Use it for paying your policies premiums

After several years into the policy (the longer the better), the cash value should have grown enough with significant earnings. When this happens, the policyholder has the option to use the cash value in paying for the premiums.

You can borrow against it

The interest rate you get is typically lower than what most banks usually provide. This serves as another emergency fund source should money become tight.

Acts as another alternative investment portfolio

If you’re looking for another way to invest your money outside of the usual 401k, IRA, mutual funds, etc., the cash value in your life insurance serves as a good option. Depending on the type of life insurance you have, you still have control over which types of investments and risk-level your funds will be invested in.

A great way to boost your retirement funds

Given enough time to accumulate earnings (20 years or longer), the gains you can get from your cash value can serve as a supplement to your retirement income.

Ways to access the cash value in your life insurance

There are several ways you can access the cash in your policy.

  • Via a loan or withdrawal

Whole life policies usually offer the loan option to its policyholders. For universal life insurance, both loans and withdrawals are typically available. In general, loans do not require a reduction on your death benefit while a withdrawal likely will. Check with your insurance company to learn how distributions and loans will affect your death benefit and cash value.

  • Full surrender on your policy

Not really advisable unless it’s a last resort as this will mean you’ll lose all coverage on your life insurance. When you file for a surrender on your policy, the insurance company will apply a surrender charge.

This surrender charge is an amount that will be deducted from your cash value before they hand it over to you. Surrender charges are usually the highest in the first few years of the policy and typically have less impact if you surrender on it later on.

  • Dividends in the form of cash

Participating whole life insurance from a common insurer may allow you to take dividends as cash.

  • Sell the policy

Should something happen to the beneficiaries during the course of the policy (e.g the spouse passes away or the children no longer require financial support), you have the option to sell your life insurance.

Cash value in life insurance Pros and Cons

So what’s the real deal on your policy’s cash value? Let’s take a look at the good and the bad.


  • You can use it for paying your premiums. And anyone paying for whole life insurance will agree that this will come in really handy since premiums can be expensive.
  • You can use it for taking a loan against your policy. Note that your loan can be taxed if you lapse on your policy before you pay off the loan in full. The amount that taxes will be based on is the difference between the total premiums and the loan amount.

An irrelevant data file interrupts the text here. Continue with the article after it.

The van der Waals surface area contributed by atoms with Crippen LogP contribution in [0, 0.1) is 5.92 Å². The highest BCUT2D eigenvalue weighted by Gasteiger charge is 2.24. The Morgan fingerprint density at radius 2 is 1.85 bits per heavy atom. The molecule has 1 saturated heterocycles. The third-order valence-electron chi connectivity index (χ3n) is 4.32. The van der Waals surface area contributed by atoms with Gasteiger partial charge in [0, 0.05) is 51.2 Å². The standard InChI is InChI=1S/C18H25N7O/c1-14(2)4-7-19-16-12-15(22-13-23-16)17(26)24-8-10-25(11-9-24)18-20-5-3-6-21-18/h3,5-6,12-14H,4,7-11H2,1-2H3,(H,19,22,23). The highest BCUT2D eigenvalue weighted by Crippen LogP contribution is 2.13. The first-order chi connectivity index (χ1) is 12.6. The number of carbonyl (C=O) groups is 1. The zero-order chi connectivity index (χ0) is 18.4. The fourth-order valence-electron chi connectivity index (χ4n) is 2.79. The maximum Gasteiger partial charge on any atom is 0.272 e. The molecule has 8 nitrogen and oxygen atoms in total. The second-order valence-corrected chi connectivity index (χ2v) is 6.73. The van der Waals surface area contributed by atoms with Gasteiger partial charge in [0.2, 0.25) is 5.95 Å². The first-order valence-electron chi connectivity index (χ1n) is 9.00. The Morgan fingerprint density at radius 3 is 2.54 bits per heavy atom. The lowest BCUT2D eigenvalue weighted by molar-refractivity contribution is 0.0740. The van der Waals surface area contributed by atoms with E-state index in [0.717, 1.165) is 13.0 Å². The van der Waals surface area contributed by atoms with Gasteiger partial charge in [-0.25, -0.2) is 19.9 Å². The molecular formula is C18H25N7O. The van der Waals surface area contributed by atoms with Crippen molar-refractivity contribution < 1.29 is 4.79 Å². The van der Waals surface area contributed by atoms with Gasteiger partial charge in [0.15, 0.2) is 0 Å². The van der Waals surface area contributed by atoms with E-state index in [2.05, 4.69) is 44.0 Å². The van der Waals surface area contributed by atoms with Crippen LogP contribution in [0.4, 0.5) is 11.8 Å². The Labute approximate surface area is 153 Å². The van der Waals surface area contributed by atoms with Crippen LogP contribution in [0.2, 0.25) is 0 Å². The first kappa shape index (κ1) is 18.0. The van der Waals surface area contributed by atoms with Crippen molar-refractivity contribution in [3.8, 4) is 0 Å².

• Universal life and variable life insurance may allow you to make a full or partial withdrawal of your cash value.
  • The funds you have in your cash value grow free from tax. As long as you only take out up to the amount you’ve paid in premiums, you won’t incur any taxes on the amount in your cash value.
  • Your cash value is only taxable when it’s greater than what you have paid into the policy.

For example, if you’ve paid $30,000 in premiums and accumulated a cash value of 35,000 and would like to take out 33,000—the $3,000 (excess of $30k) will be taxable at your income tax rate.


  • It generally takes a long time (20 years and above) to post any significant returns on your money (depends on several other factors)
  • You’ll need to pay a lot more in premiums versus term life insurance
  • Not all types of permanent life insurance employ the same method of growing the cash value
  • Your beneficiaries won’t get the earnings from the cash value, they will only receive the face value of your policy.
  • If you take a loan against it, the insurer will still charge you interest

How to make the most out of your life insurance cash value

When the policyholder of a whole, universal, or variable life insurance dies, the company will take any remaining amount in the cash value while the death benefit goes to beneficiaries.

In order to make sure this doesn’t happen, here are some of the ways you can avoid throwing your cash value back to your insurers:

  • Increase the death benefit

While not necessarily recommended often (since you’ll miss out on the potential gains), it’s good to know you have the option to “transfer” the amount you have in the cash value into the death benefit. This will allow you to boost the final amount that your beneficiaries will get.

  • Use it for paying life insurance premiums

A popular option among permanent life insurance policyholders since it takes off a considerable amount of expense off their backs. As we all know, whole life can be expensive so having a way to reduce the premiums will help. Plus, it allows you to squeeze every drop from your life insurance while you’re still alive.

  • Take a loan against it

If you’re experiencing financial hardship, you can borrow against your cash value to help keep things afloat. Just try to pay off the loan completely as any outstanding balance will get deducted from the death benefit.

  • Make a partial withdrawal

Most universal and variable life insurance policies allow you to take a portion of your cash value for personal use.

  • Retirement fund income

With enough growth, you can tap into the earnings of your cash value and use it to supplement your retirement nest egg. It can be a nice little source of income when you’re no longer working.

What are your thoughts about cash value in life insurance? Do you think it’s something that could be useful? Or would you rather stick to term life? Let us know in the comments below!

If you are looking for more information about life insurance, reach out to us directly to receive a free quote.